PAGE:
Happy People: A Year in the Taiga
Documentary • NR • 2010 • 1 hr 34 min
This documentary captures an entire way of life so beautifully. Incredibly charming and interesting.
If you don’t like Herzog’s rambly style, this won’t be for you. An unexpected look at a unique way of survival.
It was a lot of fun living vicariously through Werner's voice in one of the most remote places in the world.
A very atmospheric documentary
One of Herzogs best
I've rewatched this movie many times
Bruno Stroszek is released from prison and warned to stop drinking. He has few skills and fewer expectations: with a glockenspiel and an accordion, he ekes out a living as a street musician. He befriends Eva, a prostitute down on her luck and they join his neighbor, Scheitz, an elderly eccentric, when he leaves Germany to live in Wisconsin.
Shot in documentary style from the perspective of an almost alien observer, the film is an exploration of the ravaged oil fields of post-Gulf War Kuwait. An effective companion to his earlier film Fata Morgana, Herzog again perceives the desert as a landscape with its own voice, as he glides over seas of oil, geyser-like infernos, monstrous smoke plumes and ashen roadways. With musical accompaniment by Wagner, Prokofiev and Pärt to boot, he observes the soot-covered creatures allured by the blaze.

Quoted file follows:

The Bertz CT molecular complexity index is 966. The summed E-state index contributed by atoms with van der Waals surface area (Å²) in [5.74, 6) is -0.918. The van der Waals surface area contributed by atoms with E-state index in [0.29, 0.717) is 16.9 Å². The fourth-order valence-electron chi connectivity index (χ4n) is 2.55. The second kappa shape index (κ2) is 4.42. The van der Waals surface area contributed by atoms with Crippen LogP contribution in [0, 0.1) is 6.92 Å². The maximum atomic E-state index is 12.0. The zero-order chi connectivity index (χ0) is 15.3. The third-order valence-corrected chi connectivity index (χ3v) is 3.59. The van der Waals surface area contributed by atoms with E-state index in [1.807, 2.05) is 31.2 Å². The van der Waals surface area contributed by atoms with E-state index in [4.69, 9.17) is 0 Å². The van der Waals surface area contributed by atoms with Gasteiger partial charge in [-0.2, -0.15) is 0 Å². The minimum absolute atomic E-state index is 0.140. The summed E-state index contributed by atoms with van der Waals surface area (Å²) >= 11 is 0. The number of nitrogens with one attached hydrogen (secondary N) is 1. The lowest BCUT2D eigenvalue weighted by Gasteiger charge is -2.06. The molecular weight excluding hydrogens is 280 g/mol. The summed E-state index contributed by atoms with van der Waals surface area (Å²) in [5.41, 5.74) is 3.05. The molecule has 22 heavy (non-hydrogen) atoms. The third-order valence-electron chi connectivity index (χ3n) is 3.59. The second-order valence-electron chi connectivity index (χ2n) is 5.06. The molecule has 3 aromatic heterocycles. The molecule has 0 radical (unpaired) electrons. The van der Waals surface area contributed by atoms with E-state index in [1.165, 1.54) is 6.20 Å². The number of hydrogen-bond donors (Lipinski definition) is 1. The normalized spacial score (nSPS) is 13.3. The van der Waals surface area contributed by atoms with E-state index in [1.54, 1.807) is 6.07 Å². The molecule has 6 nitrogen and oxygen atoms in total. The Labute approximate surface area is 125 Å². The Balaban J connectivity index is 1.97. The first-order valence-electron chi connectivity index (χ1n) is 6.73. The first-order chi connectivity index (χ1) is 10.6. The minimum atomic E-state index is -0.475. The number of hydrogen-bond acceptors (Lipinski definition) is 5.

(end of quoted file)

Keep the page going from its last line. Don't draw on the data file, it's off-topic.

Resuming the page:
The film follows Kaspar Hauser (Bruno S.), who lived the first seventeen years of his life chained in a tiny cellar with only a toy horse to occupy his time, devoid of all human contact except for a man who wears a black overcoat and top hat who feeds him.
Werner Herzog gains exclusive access to film inside the Chauvet caves of Southern France, capturing the oldest known pictorial creations of humankind in their astonishing natural setting.
A film that describes the love-hate relationship between Werner Herzog and Klaus Kinski, the deep trust between the director and the actor, and their independently and simultaneously hatched plans to murder one another.
In 1966, Dieter Dengler was shot down over Laos, captured, and, down to 85 pounds, escaped. Barefoot, surviving monsoons, leeches, and machete-wielding villagers, he was rescued. Now, near 60, living on Mt. Tamalpais, Dengler tells his story: a German lad surviving Allied bombings in World War II, postwar poverty, apprenticed to a smith, beaten regularly. At 18, he emigrates and peels potatoes in the U.S. Air Force. He leaves for California and college, then enlistment in the Navy to learn to fly. A quiet man of sorrows tells his story: war, capture, harrowing conditions, escape, and miraculous rescue. Where did he find the strength; how does he now live with his memories?
We do not know when and how we will die. Death Row inmates do. Werner Herzog embarks on a dialogue with Death Row inmates, asks questions about life and death and looks deep into these individuals, their stories, their crimes.
Herzog and cinematographer Peter Zeitlinger go to Antarctica to meet people who live and work there, and to capture footage of the continent's unique locations. Herzog's voiceover narration explains that his film will not be a typical Antarctica film about "fluffy penguins", but will explore the dreams of the people and the landscape.